Published: October 2009
Furthermore: A good analysis of the pop-cultural references in Chronic City and of some of Lethem’s influences appeared in a review in Bookforum. Novelist Mark Lindquist says he loves the novel but warns in a Seattle Times review, “You can find more plot in a Jethro Tull album.”
About the author: Lethem has written seven novels, including The Fortress of Solitude, and Motherless Brooklyn, which won a National Book Critics Circle Award. He received a MacArthur Fellowship, sometimes called a “genius grant, in 2005.
You can follow Jan Harayda on Twitter at www.twitter.com/janiceharayda, where she has posted more of her thoughts on Chronic City.
© 2009 Janice Harayda. All rights reserved.
March 11, 2008
Jay McInerney Satirizes New Yorker-Style Fact-Checking in ‘Bright Lights, Big City,’ A Defining Novel of the 1980s
The book that put spring in the step of the phrase “Bolivian marching powder”
A lot of people have suggested that book publishers need to adopt the system used in the fact-checking department at The New Yorker, where Jay McInerney worked briefly. How does it work? McInerney sends up fact-checking — among many other things — with sardonic verve in Bright Lights, Big City (Vintage, 1984), his satirical tale of a young Manhattanite who by day works for an elite magazine and by night seeks relief from the pretension in drug-fueled revels. (This book put spring in the step of the phrase “Bolivian marching powder.”) Along with Tom Wolfe’s The Bonfire of the Vanities, Bright Lights, Big City helped set the tone of fiction in the 1980s and may be McInerney’s best book. Among its virtues: It shows the rare, successful use of second-person narration in a novel. That device works partly because it suggests its anti-hero’s estrangement from himself: He’s alienated enough from his life that he sees himself not as an “I” but as a “you.”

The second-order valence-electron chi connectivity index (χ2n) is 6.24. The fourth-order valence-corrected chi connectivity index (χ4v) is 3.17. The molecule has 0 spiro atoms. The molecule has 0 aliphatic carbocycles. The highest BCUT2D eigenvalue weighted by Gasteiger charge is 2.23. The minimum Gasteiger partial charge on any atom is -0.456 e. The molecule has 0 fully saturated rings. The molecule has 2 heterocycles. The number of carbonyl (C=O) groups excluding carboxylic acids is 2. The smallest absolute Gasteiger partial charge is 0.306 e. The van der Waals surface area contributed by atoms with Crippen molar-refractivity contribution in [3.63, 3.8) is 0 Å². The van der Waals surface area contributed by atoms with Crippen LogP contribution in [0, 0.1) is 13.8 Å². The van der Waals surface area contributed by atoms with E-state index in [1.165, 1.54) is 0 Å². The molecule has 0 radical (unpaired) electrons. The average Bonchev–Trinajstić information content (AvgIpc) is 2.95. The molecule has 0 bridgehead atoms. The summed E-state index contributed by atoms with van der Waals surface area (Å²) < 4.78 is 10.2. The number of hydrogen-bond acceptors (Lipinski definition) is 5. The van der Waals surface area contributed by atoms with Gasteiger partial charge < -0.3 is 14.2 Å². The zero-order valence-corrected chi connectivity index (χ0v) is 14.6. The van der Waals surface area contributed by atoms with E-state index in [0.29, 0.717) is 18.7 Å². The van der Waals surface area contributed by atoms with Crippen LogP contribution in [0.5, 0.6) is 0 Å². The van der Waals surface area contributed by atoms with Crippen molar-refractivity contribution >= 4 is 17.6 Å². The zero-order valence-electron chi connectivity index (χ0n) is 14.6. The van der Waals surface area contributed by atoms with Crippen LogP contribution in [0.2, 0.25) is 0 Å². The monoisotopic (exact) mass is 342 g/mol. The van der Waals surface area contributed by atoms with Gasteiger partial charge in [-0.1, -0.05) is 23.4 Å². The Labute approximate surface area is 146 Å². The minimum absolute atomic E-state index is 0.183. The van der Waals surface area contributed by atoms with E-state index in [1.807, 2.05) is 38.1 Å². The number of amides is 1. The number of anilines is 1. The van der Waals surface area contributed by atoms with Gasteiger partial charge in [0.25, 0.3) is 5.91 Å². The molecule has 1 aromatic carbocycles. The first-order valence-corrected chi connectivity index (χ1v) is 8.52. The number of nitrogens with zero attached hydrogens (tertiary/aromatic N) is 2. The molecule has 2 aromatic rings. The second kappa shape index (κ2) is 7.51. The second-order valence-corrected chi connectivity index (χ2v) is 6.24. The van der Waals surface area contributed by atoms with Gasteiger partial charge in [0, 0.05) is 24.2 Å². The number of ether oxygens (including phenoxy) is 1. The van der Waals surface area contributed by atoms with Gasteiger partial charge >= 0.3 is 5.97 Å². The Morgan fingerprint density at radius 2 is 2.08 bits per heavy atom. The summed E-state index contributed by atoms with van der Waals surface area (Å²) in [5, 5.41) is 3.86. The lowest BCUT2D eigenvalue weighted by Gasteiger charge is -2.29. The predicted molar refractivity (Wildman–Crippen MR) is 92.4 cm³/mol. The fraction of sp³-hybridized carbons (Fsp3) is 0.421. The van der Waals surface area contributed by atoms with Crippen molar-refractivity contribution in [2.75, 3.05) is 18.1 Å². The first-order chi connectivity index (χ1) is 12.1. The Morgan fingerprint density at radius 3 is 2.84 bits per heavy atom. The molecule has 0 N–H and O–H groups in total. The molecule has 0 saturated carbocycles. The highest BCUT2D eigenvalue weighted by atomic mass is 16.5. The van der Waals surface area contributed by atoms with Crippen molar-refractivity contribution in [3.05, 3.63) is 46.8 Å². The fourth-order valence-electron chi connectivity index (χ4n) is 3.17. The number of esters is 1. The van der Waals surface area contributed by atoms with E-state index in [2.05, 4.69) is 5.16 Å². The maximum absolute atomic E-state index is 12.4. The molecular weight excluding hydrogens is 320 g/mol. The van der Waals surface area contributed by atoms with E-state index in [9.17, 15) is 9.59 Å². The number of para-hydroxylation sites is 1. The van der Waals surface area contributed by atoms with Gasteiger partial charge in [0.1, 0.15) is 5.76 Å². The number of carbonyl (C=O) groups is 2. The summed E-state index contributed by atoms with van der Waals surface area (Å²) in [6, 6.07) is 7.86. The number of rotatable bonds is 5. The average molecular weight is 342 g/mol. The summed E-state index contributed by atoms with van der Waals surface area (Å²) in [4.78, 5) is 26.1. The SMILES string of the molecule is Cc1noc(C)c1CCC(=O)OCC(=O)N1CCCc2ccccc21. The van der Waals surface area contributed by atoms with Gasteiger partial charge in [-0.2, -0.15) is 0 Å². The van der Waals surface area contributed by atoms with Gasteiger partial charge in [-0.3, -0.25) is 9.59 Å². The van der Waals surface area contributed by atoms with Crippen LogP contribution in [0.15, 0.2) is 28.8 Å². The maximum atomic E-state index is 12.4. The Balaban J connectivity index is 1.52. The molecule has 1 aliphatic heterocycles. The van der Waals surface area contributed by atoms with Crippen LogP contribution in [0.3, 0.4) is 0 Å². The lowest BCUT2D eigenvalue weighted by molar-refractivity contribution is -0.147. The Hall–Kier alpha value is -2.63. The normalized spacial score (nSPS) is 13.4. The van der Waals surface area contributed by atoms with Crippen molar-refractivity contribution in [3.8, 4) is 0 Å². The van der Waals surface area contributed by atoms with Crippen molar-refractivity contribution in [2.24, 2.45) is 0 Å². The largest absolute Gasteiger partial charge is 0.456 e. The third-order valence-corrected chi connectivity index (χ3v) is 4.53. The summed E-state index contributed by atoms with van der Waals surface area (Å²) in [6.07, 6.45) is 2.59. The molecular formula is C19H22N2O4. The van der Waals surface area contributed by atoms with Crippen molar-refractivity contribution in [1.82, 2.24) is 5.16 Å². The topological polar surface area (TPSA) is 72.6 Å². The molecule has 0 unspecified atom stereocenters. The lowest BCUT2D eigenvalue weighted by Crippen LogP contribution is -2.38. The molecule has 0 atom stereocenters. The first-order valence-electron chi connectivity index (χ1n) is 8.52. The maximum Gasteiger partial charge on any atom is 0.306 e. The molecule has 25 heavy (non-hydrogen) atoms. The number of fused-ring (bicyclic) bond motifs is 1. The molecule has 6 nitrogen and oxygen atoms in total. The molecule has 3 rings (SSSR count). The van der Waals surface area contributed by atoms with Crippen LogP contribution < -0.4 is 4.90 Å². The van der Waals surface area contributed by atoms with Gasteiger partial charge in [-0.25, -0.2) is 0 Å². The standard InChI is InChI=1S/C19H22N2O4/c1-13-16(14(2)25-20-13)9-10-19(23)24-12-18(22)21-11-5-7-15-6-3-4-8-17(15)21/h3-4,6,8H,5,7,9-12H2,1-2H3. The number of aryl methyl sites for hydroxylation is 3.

(c) 2008 Janice Harayda. All rights reserved.
November 30, 2007
June 30, 2007
What! You STILL want to read Holly Peterson’s The Manny after all I wrote this week about its cringe-inducing sex scenes? Okay, you can win my copy of this new novel about a Park Avenue wife who hires a male nanny to care for her 9-year-old son.
Here’s how to win:
1) Link from your blog to this post or any other on One-Minute Book Reviews (or add One-Minute Book Reviews to your blogroll).
2) Send an e-mail message that includes the link to the address on the “Contact” page on this site. Include your mailing address.
3) If you’re the first person to send a link I can verify and you live in the U.S., I’ll send you the book. (I’ll pay the postage.) This is the copy of The Manny that I used to write the review and reading group guide to the novel that appeared on this site on on June 26 www.oneminutebookreviews.wordpress.com/2007/06/26/. I don’t mark up books (I make notes in a notebook), so the novel in good condition except for a smudge on the cover (underneath the dust jacket, so I didn’t see it until I got it home from the store). You can read the first pages of the novel by going to www.randomhouse.com and clicking on the links for the novel and then on “Read an excerpt.”
4) You must be age 18 or over to enter. And you may NOT link from a porn site or have won another contest on One-Minute Book Reviews within the past 30 days. I decide what’s “porn.”
Because links can be slow in showing up on Word Press and Technorati, you must send an e-mail message to the address on the contact page to win. I’ll judge the winner by the times on the e-mails.
This is the fourth in a series of book giveways that I’ll be having on Fridays or Saturdays on this site this summer. Contests are announced between 5 p.m. on Friday and 5 p.m. on Saturday Eastern time. There may not be a giveaway every week, and not all giveaways may require a link. Some may involve explaining why you want the book.
(c) 2007 Janice Harayda. All rights reserved.